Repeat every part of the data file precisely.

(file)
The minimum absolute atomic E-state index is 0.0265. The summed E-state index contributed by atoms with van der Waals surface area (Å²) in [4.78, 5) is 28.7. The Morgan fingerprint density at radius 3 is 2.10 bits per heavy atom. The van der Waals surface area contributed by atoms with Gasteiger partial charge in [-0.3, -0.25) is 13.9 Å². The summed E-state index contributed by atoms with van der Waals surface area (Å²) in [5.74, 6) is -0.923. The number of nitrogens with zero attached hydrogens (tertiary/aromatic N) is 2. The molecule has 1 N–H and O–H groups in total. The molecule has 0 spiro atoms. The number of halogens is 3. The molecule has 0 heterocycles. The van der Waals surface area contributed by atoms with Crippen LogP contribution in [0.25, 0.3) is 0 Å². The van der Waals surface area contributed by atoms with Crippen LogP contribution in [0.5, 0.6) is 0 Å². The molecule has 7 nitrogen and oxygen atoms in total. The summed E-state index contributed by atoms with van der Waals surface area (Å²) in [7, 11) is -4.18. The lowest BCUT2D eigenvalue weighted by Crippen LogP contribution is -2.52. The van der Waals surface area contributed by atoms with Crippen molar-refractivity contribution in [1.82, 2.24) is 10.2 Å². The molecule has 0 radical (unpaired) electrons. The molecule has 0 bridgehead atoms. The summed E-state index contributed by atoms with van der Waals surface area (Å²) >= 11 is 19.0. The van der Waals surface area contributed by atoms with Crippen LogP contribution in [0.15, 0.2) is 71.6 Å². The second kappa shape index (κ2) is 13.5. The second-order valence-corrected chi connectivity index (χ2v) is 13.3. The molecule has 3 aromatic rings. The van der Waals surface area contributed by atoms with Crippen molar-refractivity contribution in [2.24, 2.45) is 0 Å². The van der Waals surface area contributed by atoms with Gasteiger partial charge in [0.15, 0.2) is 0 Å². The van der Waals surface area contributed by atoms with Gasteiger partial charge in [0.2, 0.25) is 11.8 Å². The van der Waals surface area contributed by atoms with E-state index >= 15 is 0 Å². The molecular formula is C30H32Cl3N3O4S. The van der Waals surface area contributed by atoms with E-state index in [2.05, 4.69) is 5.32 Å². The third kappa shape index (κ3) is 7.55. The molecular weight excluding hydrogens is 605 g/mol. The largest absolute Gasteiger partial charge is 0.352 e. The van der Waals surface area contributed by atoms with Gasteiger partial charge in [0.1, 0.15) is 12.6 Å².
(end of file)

The minimum absolute atomic E-state index is 0.0265. The summed E-state index contributed by atoms with van der Waals surface area (Å²) in [4.78, 5) is 28.7. The Morgan fingerprint density at radius 3 is 2.10 bits per heavy atom. The van der Waals surface area contributed by atoms with Gasteiger partial charge in [-0.3, -0.25) is 13.9 Å². The summed E-state index contributed by atoms with van der Waals surface area (Å²) in [5.74, 6) is -0.923. The number of nitrogens with zero attached hydrogens (tertiary/aromatic N) is 2. The molecule has 1 N–H and O–H groups in total. The molecule has 0 spiro atoms. The number of halogens is 3. The molecule has 0 heterocycles. The van der Waals surface area contributed by atoms with Crippen LogP contribution in [0.25, 0.3) is 0 Å². The van der Waals surface area contributed by atoms with Crippen LogP contribution in [0.5, 0.6) is 0 Å². The molecule has 7 nitrogen and oxygen atoms in total. The summed E-state index contributed by atoms with van der Waals surface area (Å²) in [7, 11) is -4.18. The lowest BCUT2D eigenvalue weighted by Crippen LogP contribution is -2.52. The van der Waals surface area contributed by atoms with Crippen molar-refractivity contribution in [1.82, 2.24) is 10.2 Å². The molecule has 0 radical (unpaired) electrons. The molecule has 0 bridgehead atoms. The summed E-state index contributed by atoms with van der Waals surface area (Å²) >= 11 is 19.0. The van der Waals surface area contributed by atoms with Crippen LogP contribution in [0.15, 0.2) is 71.6 Å². The second kappa shape index (κ2) is 13.5. The second-order valence-corrected chi connectivity index (χ2v) is 13.3. The molecule has 3 aromatic rings. The van der Waals surface area contributed by atoms with Crippen molar-refractivity contribution in [2.24, 2.45) is 0 Å². The van der Waals surface area contributed by atoms with Gasteiger partial charge in [0.15, 0.2) is 0 Å². The van der Waals surface area contributed by atoms with Gasteiger partial charge in [0.2, 0.25) is 11.8 Å². The van der Waals surface area contributed by atoms with E-state index >= 15 is 0 Å². The molecular formula is C30H32Cl3N3O4S. The van der Waals surface area contributed by atoms with E-state index in [2.05, 4.69) is 5.32 Å². The third kappa shape index (κ3) is 7.55. The molecular weight excluding hydrogens is 605 g/mol. The largest absolute Gasteiger partial charge is 0.352 e. The van der Waals surface area contributed by atoms with Gasteiger partial charge in [0.1, 0.15) is 12.6 Å².